Attached is every major file format that supports vectors.

Step 5: Etch It!

Throw the belt in a laser cutter!

Etch it to your hearts content.

Instructions will vary based on the laser you gain access to. I used vector type cutting, as i like the way the thin lines look. Raster will work as well, and possibly be faster.

I put my belt in the cutter diagonally, as to maximize the cuttable area. I used a sheet of cardboard for all my tests to make sure everything lined up and looked nice. The final belt was as accurate as the ruler I tested it against!

Step 6: Wear It!

Impress your friends!

Step 7: Use It!

Measure everything!

If you make one, put a picture in the comments!

<p>Awesome, great fathers day present</p><p>.</p>
<p>Genius!</p><p>I want to make one when I come tot Pier9 this month!</p>
<p>THANK'S FOR BK COMMENT. READ ABOUT SOME KIND OF STIP THAT CAN BE USED IN LEATHER TO MINIMIZE STREACH. I WILL LOOK IN MY ARCHIVES &amp; REPORT BK IF I CAN FIND IT. [ VLAD ]</p>
<p>HOW MUCH OF A CHANGE IS THERE TO STREACHING. IS THERE A WAY TO RECALIBRATE? THANK'S [ VLAD ]</p>
<p>Mine is 6 months old and has stretched a whole inch over its 34" length.</p><p>Use a plastic belt, or measure things that are short. :-)</p>
Awesome! I would worry about leather stretch though. I know most of my belts are warped from normal wear. Saddleback Leather Co. uses embedded nylon straps in there leather bags to prevent stretching. Might look at some of there videos. This would also be a great Kickstarter campaign; I'd buy one!
<p>One thing I thought of was wearing the belt for a few months prior to etching, as to minimize further stretching. With some of the belts I did I worried about stretching, but the Carhartt is super stiff and somewhat plastic-y in feel. I'd be surprised if it stretched more than a few percent. As far as Kickstarter goes, I put this 'ible in the public domain. Perhaps it will make it to market on its own!</p>
<p>I might take you up on the Kickstarter thing, I think tons of people would love these!</p>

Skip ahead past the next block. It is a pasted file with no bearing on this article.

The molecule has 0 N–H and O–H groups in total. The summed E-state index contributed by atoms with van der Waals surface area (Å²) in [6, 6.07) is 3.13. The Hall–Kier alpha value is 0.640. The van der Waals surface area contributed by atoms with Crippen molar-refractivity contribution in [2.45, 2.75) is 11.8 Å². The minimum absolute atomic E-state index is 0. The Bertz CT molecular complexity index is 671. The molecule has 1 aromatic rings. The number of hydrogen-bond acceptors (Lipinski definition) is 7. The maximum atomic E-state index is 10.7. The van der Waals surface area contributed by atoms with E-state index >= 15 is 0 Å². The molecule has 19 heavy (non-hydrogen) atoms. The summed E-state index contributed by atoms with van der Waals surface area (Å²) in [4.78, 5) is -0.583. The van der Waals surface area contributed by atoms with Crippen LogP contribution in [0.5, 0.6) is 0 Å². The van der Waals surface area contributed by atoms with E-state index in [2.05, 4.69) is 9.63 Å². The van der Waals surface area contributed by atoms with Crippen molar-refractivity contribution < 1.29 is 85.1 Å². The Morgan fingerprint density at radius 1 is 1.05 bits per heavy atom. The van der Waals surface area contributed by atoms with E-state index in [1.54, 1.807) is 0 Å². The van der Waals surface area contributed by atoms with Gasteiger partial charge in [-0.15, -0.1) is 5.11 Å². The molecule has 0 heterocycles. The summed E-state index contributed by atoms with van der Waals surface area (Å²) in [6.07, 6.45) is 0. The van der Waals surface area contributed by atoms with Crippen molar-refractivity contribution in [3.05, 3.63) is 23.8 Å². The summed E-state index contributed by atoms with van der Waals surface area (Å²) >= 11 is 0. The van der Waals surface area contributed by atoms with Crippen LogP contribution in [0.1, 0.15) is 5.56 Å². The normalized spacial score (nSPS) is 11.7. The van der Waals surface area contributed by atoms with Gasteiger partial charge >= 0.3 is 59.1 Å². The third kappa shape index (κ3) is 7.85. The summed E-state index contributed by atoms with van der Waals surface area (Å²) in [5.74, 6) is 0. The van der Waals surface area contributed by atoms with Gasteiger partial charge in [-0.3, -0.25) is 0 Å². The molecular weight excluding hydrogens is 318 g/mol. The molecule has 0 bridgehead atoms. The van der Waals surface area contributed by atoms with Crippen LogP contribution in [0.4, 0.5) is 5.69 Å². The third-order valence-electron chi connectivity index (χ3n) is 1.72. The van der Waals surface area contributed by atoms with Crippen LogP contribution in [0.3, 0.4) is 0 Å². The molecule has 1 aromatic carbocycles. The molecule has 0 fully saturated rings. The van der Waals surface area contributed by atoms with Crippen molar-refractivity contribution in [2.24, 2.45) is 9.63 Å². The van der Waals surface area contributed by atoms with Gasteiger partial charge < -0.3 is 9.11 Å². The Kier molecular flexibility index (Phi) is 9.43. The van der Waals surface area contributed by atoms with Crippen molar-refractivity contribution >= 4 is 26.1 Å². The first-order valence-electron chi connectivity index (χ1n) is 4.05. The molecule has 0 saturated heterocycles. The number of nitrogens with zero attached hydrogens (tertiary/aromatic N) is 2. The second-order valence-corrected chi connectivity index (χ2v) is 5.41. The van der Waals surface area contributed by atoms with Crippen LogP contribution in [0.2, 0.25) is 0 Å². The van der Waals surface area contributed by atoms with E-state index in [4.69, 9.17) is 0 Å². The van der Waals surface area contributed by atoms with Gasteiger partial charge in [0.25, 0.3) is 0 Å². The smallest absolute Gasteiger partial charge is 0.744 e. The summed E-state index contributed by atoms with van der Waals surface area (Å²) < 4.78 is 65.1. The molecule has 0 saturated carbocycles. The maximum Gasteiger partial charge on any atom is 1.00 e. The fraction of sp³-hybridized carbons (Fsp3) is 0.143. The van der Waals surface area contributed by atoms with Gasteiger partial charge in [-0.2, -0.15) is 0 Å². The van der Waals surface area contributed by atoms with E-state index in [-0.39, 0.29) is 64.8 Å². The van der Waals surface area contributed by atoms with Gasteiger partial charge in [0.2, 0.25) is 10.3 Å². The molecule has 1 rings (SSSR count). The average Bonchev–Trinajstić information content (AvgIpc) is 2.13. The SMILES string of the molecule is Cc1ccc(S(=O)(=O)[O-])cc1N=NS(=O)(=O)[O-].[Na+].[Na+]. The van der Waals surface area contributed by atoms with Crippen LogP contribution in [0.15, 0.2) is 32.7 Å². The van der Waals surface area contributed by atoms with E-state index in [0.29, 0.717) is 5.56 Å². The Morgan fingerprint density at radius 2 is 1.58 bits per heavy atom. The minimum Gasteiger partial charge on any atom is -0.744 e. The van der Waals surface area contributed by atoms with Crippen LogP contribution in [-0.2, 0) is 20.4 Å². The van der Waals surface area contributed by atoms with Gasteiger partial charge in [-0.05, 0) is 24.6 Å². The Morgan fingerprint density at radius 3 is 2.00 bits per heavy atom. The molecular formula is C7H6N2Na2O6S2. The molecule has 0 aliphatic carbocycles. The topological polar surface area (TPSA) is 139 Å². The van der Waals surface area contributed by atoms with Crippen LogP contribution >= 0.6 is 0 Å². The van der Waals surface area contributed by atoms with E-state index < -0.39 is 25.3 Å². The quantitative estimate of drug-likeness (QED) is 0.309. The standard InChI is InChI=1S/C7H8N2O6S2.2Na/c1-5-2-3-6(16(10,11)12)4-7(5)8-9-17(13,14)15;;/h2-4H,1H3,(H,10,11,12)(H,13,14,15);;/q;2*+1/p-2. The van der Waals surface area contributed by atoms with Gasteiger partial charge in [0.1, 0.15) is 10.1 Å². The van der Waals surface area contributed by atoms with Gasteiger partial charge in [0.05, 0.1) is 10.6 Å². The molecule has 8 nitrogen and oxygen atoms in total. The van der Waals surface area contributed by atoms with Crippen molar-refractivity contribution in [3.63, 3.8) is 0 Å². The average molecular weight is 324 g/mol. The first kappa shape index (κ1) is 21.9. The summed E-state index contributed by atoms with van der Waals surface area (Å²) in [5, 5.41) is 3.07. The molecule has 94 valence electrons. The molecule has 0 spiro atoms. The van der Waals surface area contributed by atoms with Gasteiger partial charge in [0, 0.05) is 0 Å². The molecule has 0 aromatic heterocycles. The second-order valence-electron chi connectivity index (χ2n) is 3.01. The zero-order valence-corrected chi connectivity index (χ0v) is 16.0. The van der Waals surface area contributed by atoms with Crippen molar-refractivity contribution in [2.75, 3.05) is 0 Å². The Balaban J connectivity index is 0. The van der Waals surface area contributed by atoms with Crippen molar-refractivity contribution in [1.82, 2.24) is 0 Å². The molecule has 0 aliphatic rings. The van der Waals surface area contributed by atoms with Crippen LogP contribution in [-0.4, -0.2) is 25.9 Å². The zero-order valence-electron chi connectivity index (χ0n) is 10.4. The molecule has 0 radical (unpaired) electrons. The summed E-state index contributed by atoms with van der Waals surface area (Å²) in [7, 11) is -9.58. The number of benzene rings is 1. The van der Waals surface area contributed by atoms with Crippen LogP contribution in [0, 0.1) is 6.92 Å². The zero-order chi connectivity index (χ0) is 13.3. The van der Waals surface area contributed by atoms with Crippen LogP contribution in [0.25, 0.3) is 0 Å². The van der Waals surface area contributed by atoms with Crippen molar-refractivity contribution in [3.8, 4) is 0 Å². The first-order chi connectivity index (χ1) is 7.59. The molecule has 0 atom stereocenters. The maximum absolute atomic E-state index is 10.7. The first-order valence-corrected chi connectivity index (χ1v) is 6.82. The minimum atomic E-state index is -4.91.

<p>very cool man!</p>
<p>Damn, I don't own a laser, can I send my belt to you?</p>
<p>One more reason why I NEED a laser-cutter :) Great Ible!</p>
Very cool and well done. Btw there are 2.54cm per inch, not 2.45.
<p>Very nice,very cleaver and a great job! Seriously how much for one of the light colored ones? :-} </p>
<p>Yea I would totally buy this. </p>
<p>Very clever. I wouldn't worry to much about belt stretching since it looks like you used a latigo Carhartt. They often use it for belt leather because it's not prone to stretching as much as, say, veg tan. Great work.</p>
<p>Thanks! I didn't know there was such thing as belt leather, but I noticed the Carhartt wasn't soft enough to stretch when I bought it.</p>
<p>This is super awesome!</p>
<p>I'm guessing that your belt is pure leather so the inner-side is probably rough. Did you consider getting one with both sides smooth? This is generally accomplished by adhering a smooth sheet of leather to the rough side. Just thinking that two smooth sides doubles the amount of engrave-able area. Nice 'ible :)</p>
<p>Both sides were smooth. I think it is a bonded leather belt.</p><p>I did another one in black out of full-grain leather, and I used the rough side. It doesn't photograph well, as it is black-on-black, but it measures fine!</p>
<p>Perfect survival item... awesome work!</p>
<p>I love this idea!! How neat</p>
Beautiful artistry. So simple yet super professional/ store quality.
Might be frustrating if you were to gain weight ;-)
<p>I love this! :D</p>
<p>Great idea! </p>
<p>I would totally use this belt.</p>
<p>Awesome, novel idea Robb. This project really got my wheels turning. Thanks for sharing.</p>
<p>Brilliant, you could sell this </p>

About This Instructable

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Bio: Robb was once an Artist-in-Residence at Autodesk's Pier 9. He went to Carnegie Mellon to study Art. He mostly does tangible artifacts that are ... More »